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Nik Huggins

Published Jun 20th, 2003 | by Nik Huggins

Max Review

Classification: 15 Director: Menno Meyjes Rating: 3.5/5

Max proposes a number of “What If?” questions about the possibility of 20th Century history turning out a different way in a mostly fictionalised, part accurate account of Adolf Hitlers’ early years. The largest “What If?” of all in Max has to be, what happens if one of history’s most reviled figures is planted in the lead role of a film? Cleverly the filmmakers decided to counter-act the negativity of any outward Hitler connotations with the casting of John Cusack. The film is only incidentally about the genesis of Nazi empire building, and much more about the relationship between two men, who share a lot in common but are divided in many more resounding ways, and on issues that become increasingly impossible to reconcile.

Cusack brings his all his charisma and verbal poise to the eponymous Max Rothman, a Jewish art dealer who trades in contemporary Avant-garde expressionism. Rothman has returned to a depleted and broken Germany after World War One, disillusioned with his ill fortune (having lost an arm in the hostilities effectively extinguishing his own career as an artist) but resourceful and privileged enough to return to a semblance of the life he had pre-1914.

Rothman struggles to sell work from a disused factory space, an entrepreneur and a romancer; he frequently delights the local dignitaries with his wit and charm. He balances the cosy home-life of an affluent man with passionate encounters in the studio of his bohemian mistress (Leelee Sobieski), so committed to the artists’ life that she burns a fire in the middle of her bedroom for warmth. Into Max’s complicated yet comfortable life walks an angry young man bitter at his predicament and looking to apportion blame. “Hitler, Adolf Hitler” he adroitly states in a tone more reminiscent of James Bond than the marauding enemy of the free world. Well who said the Devil never had charisma?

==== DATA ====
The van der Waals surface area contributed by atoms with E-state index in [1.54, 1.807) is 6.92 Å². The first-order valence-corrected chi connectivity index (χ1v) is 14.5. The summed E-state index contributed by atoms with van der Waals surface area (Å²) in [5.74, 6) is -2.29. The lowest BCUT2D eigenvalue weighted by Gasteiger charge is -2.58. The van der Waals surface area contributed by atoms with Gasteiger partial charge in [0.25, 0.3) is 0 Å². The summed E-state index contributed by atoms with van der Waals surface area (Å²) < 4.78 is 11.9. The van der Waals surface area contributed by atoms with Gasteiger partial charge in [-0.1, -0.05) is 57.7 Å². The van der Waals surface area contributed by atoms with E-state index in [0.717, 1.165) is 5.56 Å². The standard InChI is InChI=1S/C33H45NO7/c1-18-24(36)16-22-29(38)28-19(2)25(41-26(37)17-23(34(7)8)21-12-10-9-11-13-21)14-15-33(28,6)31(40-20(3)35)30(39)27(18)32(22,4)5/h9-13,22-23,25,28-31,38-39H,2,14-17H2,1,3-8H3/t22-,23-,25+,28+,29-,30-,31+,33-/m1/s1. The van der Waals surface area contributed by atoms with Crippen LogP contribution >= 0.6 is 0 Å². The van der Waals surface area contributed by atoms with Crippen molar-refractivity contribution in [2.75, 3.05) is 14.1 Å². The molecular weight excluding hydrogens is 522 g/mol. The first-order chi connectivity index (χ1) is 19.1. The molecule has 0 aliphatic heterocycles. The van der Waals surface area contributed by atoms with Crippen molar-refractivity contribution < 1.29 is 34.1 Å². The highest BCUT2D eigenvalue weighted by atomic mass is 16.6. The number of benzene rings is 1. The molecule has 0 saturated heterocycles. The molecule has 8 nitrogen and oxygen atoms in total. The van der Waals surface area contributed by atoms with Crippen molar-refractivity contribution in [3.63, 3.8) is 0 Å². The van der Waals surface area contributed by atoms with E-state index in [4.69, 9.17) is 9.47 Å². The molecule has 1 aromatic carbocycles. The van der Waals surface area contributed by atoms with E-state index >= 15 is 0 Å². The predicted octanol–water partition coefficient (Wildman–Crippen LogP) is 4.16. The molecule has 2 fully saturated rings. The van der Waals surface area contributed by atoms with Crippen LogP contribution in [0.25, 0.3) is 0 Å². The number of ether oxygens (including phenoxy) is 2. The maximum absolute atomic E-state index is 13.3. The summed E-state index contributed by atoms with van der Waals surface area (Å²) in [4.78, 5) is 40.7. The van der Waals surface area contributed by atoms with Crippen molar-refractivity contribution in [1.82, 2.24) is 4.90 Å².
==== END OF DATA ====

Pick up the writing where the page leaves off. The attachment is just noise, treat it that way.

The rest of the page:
As it turns out, he really doesn’t have any, that’s all reserved for Cusack, naturally. Hitler is portrayed by the iron-deficient Noah Taylor as a snapping bag of nerves, driven by petulant self-deceit and puritanical values. Hitlers’ self-discipline is summarised in the mantra: “No caffeine, no nicotine, no alcohol, no meat”, this he sticks to, despite Rothman’s best efforts to the contrary. Coiled ever tightly around his bitterness and a twisted, newly emerging worldview, he is encouraged to lessen the grip by Rothman, who senses much of the same damaging resentment that he himself is wrestling with, and trying hard to conceal. Rothman begins by humouring the artistic leanings of the future dictator after witnessing his depictions of life in the trenches. Competent technique is not matched with an original vision and Hitler is sent back to the canvas, only this leads to an ever-growing interest in agitational public speaking. Hitler vents his spleen with increasing confidence, goaded on by the complicit anti-Semitism that is rife in large pockets of German society (including his army regiment who indulge nightly in lazy dormitory racism) looking to pin blame.